My recollection isn’t clear on the order of things, but OMBAAC took on the role of reviewing and approving the entire harvest and tag allocations. To eliminate meetings, and facilitate outfitters leaving or wanting to enter the moose business, the tag allocation became an asset of the company. 

Previous tag numbers were used to create “shares”. They were equal to the proportion of the tags each outfitter had previously received in each WMU. Tags were calculated based on those shares.

I considered the allocation between residents and outfitters (corrupt though it was at 10 per cent) to be something of a “sacred trust”. I expected the ministry would treat outfitters the same as residents. When harvest and tags went up or down, then the allocation to both groups would go up or down equally. I contracted for a computer program that did exactly that within the tourism industry allocation.

About that time, an MNR support staff who assisted with the technical aspects of the outfitter allocation left for another job. I assumed some of his responsibilities for several years. The allocation program was a bit awkward to operate because it resulted in partial tags to individual outfitters. 

Since partial tags are impossible to use, I had to manipulate the “input allocation” to get the desired output. As I recall, it was always within a tag or two of the original allocation. Nothing to get excited about.

Apparently, one of the outfitters on OMBAAC didn’t like the program that I used, and wrote his own. Apparently, it solved the problem of partial tags. It became the MNR-approved allocation program and he ran it. It also appears to have violated that sacred trust I mentioned earlier. 

Tags did not go down for outfitters when they did for residents.

It was at reorganization (1996 I believe) that control of the outfitter tag allocation process appears to have been set adrift from MNR. The chairman was provided funds for an office and secretary in his hometown and probably a salary. My association with them ceased and I have no direct knowledge on how they have functioned since. 

I did hear two comments, One, from a Fish and Wildlife clerk, that outfitters seem to get what they wanted. The other, I believe from within the MNR, that they could not verify the outfitter harvest because assessment was handled by OMBAAC. I cannot prove that either is true. Perhaps the allocation of outfitter tags has changed, but the apparent outcome has not.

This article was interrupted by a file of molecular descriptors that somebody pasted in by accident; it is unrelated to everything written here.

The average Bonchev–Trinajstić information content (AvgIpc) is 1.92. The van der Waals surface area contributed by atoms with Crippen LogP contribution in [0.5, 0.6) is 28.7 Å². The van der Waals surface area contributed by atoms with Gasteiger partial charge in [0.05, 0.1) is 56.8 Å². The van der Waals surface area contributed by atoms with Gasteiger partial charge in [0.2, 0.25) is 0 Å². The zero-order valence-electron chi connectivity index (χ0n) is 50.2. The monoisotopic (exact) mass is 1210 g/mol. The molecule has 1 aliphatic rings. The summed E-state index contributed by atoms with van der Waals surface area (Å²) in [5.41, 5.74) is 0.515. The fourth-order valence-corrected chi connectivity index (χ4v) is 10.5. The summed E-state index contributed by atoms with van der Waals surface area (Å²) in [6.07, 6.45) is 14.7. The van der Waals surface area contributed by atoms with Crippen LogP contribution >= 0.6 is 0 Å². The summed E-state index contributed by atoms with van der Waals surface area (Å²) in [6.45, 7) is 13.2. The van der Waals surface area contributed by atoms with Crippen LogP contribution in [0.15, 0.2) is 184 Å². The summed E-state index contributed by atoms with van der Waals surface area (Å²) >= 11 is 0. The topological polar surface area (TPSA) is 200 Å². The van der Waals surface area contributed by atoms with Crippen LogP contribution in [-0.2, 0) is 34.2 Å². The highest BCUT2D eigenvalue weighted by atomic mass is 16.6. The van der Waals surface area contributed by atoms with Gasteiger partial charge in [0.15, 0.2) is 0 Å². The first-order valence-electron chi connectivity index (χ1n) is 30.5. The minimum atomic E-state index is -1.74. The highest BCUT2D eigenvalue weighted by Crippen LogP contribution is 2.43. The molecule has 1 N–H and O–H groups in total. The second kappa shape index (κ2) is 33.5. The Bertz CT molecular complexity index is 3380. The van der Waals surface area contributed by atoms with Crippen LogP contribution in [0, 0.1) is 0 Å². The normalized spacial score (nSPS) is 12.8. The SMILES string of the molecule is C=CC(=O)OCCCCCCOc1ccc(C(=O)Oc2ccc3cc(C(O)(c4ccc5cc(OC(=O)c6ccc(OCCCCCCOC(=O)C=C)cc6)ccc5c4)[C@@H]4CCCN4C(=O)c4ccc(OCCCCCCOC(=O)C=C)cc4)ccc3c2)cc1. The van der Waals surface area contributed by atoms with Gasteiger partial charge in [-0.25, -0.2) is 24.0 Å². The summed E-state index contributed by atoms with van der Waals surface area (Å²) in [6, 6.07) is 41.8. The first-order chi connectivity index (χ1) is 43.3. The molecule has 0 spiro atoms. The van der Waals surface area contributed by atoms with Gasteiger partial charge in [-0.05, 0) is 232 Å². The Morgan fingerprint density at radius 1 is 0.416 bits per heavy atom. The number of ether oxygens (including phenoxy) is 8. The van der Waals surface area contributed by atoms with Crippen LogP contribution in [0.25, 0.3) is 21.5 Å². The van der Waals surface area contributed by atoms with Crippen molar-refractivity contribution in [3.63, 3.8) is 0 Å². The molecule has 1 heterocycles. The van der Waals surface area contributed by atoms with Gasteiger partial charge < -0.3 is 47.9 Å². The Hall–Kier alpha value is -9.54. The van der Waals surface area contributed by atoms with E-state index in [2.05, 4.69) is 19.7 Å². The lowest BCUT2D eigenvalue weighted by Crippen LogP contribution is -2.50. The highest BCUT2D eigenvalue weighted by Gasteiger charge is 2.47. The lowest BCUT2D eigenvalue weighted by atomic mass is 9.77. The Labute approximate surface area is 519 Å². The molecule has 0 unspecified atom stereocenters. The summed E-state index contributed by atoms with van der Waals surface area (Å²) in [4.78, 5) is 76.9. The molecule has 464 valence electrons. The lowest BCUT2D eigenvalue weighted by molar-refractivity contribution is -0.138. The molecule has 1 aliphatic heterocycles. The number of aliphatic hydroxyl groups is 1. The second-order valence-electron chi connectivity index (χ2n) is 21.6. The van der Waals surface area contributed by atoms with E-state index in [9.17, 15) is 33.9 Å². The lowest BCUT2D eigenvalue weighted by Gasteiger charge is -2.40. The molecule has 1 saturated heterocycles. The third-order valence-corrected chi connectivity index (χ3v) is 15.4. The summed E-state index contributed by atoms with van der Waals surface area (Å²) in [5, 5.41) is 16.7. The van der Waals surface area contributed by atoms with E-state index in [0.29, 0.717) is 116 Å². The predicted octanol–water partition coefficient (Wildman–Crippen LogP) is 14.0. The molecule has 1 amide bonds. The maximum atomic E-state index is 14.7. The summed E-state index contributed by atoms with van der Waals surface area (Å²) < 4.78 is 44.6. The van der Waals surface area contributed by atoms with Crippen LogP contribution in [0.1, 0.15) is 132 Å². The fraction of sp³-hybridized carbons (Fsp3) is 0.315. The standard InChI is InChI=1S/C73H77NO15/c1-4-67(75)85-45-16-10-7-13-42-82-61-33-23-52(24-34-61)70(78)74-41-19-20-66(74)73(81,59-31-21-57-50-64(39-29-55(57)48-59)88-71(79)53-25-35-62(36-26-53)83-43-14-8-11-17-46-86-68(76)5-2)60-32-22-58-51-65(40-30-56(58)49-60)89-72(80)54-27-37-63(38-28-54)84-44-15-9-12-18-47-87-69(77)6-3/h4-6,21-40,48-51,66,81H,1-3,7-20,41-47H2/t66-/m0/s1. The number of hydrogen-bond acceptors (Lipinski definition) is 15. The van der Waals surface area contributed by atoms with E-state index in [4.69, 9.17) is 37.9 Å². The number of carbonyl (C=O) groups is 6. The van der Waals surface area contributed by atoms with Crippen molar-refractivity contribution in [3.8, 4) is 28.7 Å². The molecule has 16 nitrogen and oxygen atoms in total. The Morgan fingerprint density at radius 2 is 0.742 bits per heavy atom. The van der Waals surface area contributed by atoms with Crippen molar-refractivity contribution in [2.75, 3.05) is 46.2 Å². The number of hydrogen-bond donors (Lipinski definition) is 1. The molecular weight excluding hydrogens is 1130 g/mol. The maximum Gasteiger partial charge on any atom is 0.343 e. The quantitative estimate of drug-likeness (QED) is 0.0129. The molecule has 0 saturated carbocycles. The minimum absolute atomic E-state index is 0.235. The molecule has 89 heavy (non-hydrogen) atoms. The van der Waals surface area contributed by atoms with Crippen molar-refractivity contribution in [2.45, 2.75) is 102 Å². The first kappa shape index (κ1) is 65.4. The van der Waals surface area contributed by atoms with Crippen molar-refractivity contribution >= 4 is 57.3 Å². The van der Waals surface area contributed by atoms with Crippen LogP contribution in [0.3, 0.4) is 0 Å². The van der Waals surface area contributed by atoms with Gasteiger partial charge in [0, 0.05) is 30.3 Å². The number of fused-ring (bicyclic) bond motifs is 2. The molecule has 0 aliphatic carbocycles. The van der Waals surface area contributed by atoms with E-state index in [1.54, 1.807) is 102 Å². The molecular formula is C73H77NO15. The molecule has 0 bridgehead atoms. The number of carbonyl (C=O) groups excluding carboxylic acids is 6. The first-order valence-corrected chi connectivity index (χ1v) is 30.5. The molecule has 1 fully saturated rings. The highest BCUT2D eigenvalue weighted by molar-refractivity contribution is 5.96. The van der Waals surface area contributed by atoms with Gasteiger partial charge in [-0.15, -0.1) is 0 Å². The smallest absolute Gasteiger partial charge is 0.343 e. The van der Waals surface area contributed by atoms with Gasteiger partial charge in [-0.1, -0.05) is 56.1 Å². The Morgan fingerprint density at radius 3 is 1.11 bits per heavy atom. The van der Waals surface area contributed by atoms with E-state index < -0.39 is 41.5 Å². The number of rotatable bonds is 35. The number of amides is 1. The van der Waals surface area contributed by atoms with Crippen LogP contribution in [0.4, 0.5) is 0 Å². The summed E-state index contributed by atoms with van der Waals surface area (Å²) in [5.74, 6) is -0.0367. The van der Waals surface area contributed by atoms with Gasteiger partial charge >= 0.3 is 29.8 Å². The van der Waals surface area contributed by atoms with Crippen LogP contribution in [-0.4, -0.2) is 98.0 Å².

I think that is all I need to say. The graphs tell the story. They were created from the “Harvest Planning” information set I received under the Freedom of Information Act. The history is not of great importance.

The harvest allocation has remained constant for outfitters, while it has declined significantly for residents. 

See the graph below.


The allocation to outfitters is now 18 per cent of the hunt. This happened either with the understanding and collaboration of MNRF staff or through their failure to provide adequate oversight of the outfitter allocation process. Neither should be acceptable.


In addition to the specific allocation to outfitters, they are still able to attract resident draw hunters, providing an even greater profit.

In 1999, OMBAAC was replaced with the Big Game Management Advisory Committee (1). It is composed of a broader representation of interests. Of the eight members, three have had careers with MNRF, three with OFAH and two as outfitters (2). It sure looks like an impartial and unbiased body to me. Perhaps that explains why harvests and tag allocations continue above the requirements to rebuild the moose population.

There does not appear to be any representation of First Nations or people who do not hunt. I do not know who is handling the tag allocation within the tourism industry.


Alan Bisset is a retired regional moose biologist and wildlife inventory program leader with the former Ministry of Natural Resources. He has written and published many papers on moose management, both Internally and in scientific journals. Bisset lives in Strathroy, west of London, Ontario. You can find his other submissions by typing “Alan Bisset” into the searchbar at



  1. Description of Big Game Management Advisory Committee
  2. Big Game Management Advisory Committee members